How comfortable are you with relying on your partner?

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How do you think your partner feels about you?

Do you tell your partner what you really think and feel?

How do you feel about being affectionate with your partner?

How would you describe your relationships?

What Is My Attachment Style? Take the Quiz
Your Attachment Style: Secure
Based on your quiz answers, you have a predominantly secure attachment style. People with secure attachments tend to feel comfortable with themselves and their relationships. Securely attached individuals tend to have happier, long-lasting relationships. You feel comfortable sharing your feelings with your partner and are able to turn to your partner for support. While this quiz cannot fully describe every aspect of your attachment style, it can provide a basis for understanding more about your romantic attachment style.
Your Attachment Style: Avoidant
Based on your quiz answers, you have a predominantly avoidant attachment style. People with avoidant attachments tend to have difficulty with close, intimate relationships. You may feel uncomfortable sharing your thoughts, feelings, and ideas with your romantic partner. In some cases, you might even come up with excuses to avoid intimacy. While this quiz cannot fully describe every aspect of your attachment style, it can provide a basis for understanding more about your romantic attachment style.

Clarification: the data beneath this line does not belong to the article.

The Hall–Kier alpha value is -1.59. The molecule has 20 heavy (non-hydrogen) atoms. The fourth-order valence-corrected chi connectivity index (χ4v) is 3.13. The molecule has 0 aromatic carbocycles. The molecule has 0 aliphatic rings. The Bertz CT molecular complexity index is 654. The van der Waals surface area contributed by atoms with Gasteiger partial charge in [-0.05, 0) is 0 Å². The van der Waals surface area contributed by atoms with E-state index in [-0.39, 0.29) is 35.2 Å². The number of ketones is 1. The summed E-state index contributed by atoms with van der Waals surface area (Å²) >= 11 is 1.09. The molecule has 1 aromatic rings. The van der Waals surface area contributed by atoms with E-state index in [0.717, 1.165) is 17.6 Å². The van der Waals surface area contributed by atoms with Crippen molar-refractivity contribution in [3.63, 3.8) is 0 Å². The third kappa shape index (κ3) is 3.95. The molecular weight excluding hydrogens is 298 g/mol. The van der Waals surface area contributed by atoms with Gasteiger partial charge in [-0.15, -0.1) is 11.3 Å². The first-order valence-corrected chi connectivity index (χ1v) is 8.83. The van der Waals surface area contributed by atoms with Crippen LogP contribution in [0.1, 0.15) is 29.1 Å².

Your Attachment Style: Anxious
Based on your quiz answers, you have a predominantly anxious attachment style. People with anxious attachments tend to worry more about romantic relationships. You may worry that your partner does not feel the same way about you as you do about them. You may also be concerned that your partner will leave you. In some cases, those with an anxious attachment style want to become very close to their partners but worry that this will scare the other person off. While this quiz cannot fully describe every aspect of your attachment style, it can provide a basis for understanding more about your romantic attachment style.

Dealing With Disorganized Attachment in Relationships

Once you recognize that you have a disorganized attachment style, taking steps to manage it can lead to healthier, stronger relationships. Some strategies that can help you deal with these difficult behavior patterns include:

Talking to a Therapist

First and foremost, consider talking to a therapist who has experience treating attachment-related issues. Such professionals can help you make sense of your attachment behaviors, process unresolved trauma, and develop more effective coping strategies.

Types of therapy that may be helpful include attachment therapy, cognitive-behavior therapy (CBT), and trauma-informed therapy.

Work on Self-Awareness

In order to understand how disorganized attachment affects your behavior and relationships, it’s important to develop a greater sense of self-awareness. This is something you can work on in therapy, but there are also strategies you can use on your own to become more aware of your thoughts, feelings, behaviors, and motivations.

Meditation, mindfulness, and journaling are a few self-help strategies that can help you become more aware of your attachment-related patterns.

Create Healthy Boundaries